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Commentary

All I Am Saying Is Give Shutdown a Chance


     
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President Obama has warned that “the longer this [shutdown] goes on, the worse it will be.” Meanwhile, headlines around the nation are claiming we are in the midst of a major government shutdown. But all this is just scaremongering and journalistic sensationalism.

If McDonald’s furloughed 40 percent of its non-food-production employees, closed a few drive-up windows, and stopped putting toys in happy meals no one would claim that McDonald’s had “shut down.” But this is essentially what has happened with the U.S. government.

Roughly 40 percent of nonmilitary employees have been furloughed. National parks and government museums have been closed, and some regulatory functions have been scaled back. But TSA still gropes us. The NSA still spies on us. The military still wages war. And, when Americans look at their paychecks, they’ll see that the government is still stealing some of their wages through taxation.

The good news is that—despite some unnecessary government efforts to make us feel the pain of the shutdown—for the vast majority of Americans, our lives are virtually unchanged a week into the shutdown.

For instance, we’re all still eating at restaurants and buying groceries. Yet, the Food and Drug Administration furloughed 45 percent of its employees. Now 91 percent of seafood, 50 percent of fruits, and 20 percent of vegetables entering the United States are going uninspected by the government.

But that doesn’t mean that the food goes uninspected. Private businesses have every reason to want to serve safe food to their customers because getting an unsafe reputation hurts their bottom line. The shutdown has laid off redundant bureaucrats. It didn’t destroy our food safety.

This is not to claim that some Americans haven’t been harmed. As President Obama has pointed out, “hundreds of thousands of Americans...suddenly aren’t receiving their paychecks.” These furloughed bureaucrats are clearly worse off.

But the criterion to evaluate whether a job should exist is not the welfare of the person performing the job. Jobs must be justified by the service the job provides to society. When the shutdown harms government workers, but not society at large, that tells us that the jobs shouldn’t have existed in the first place. We’d all be better off in the long run if the workers were laid off and incentivized to find work in a productive sector of our economy.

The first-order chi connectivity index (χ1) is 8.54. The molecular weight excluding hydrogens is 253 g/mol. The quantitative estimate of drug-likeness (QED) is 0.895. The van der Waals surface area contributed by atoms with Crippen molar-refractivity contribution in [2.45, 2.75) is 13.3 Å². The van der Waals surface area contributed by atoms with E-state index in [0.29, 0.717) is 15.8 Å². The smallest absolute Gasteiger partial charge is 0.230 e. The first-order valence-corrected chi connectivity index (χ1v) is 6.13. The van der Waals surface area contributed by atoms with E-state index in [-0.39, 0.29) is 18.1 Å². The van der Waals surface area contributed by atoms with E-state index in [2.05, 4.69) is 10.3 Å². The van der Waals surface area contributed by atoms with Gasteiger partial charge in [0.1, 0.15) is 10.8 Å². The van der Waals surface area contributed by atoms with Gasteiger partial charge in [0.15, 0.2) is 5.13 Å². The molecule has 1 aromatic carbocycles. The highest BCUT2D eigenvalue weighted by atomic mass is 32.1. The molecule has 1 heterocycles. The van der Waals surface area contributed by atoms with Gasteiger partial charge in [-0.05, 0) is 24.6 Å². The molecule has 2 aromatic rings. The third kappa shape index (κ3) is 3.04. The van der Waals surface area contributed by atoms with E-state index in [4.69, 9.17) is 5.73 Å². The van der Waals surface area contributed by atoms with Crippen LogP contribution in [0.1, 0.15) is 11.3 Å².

Of course some people have been harmed by the shutdown who are not government employees. The Huffington Post surveyed hundreds of local news outlets and solicited reader feedback to “understand the totality of the damage being inflicted by the government shutdown” and compiled a list.

Although there are a couple of rare tragedies on the list, overall it is yawn inspiring. For example, the totality of the devastation wrought in Iowa: a cafeteria in a federal office building is down from 600 to 200 customers per day. Seriously? The list for other states is similar.

The ad-hoc shutdown obviously isn’t the best way to furlough 40 percent of non-military government workers. But the news coverage and political scaremongering associated with it are entirely disproportionate to the actual impact that the shutdown has had on our daily lives.

The real news is that for most Americans the government shutdown means little to our daily lives. The longer the shutdown continues, the more Americans should realize how oversized their government has become. If we just give shutdown a chance, we might all realize that what we need is more of the government shutdown, not less.


Benjamin Powell is a Senior Fellow at The Independent Institute, Director of the Free Market Institute at Texas Tech University, and former President of the Association of Private Enterprise Education. Dr. Powell received his Ph.D. in economics from George Mason University. He has been Assistant Professor of Economics at San Jose State University, Associate Professor of Economics at Suffolk University, a Fellow with the Mercatus Center's Global Prosperity Initiative, and a Visiting Research Fellow with the American Institute for Economic Research. He is also the editor of the Independent Institute books, Housing America: Building out of Crisis and Making Poor Nations Rich.






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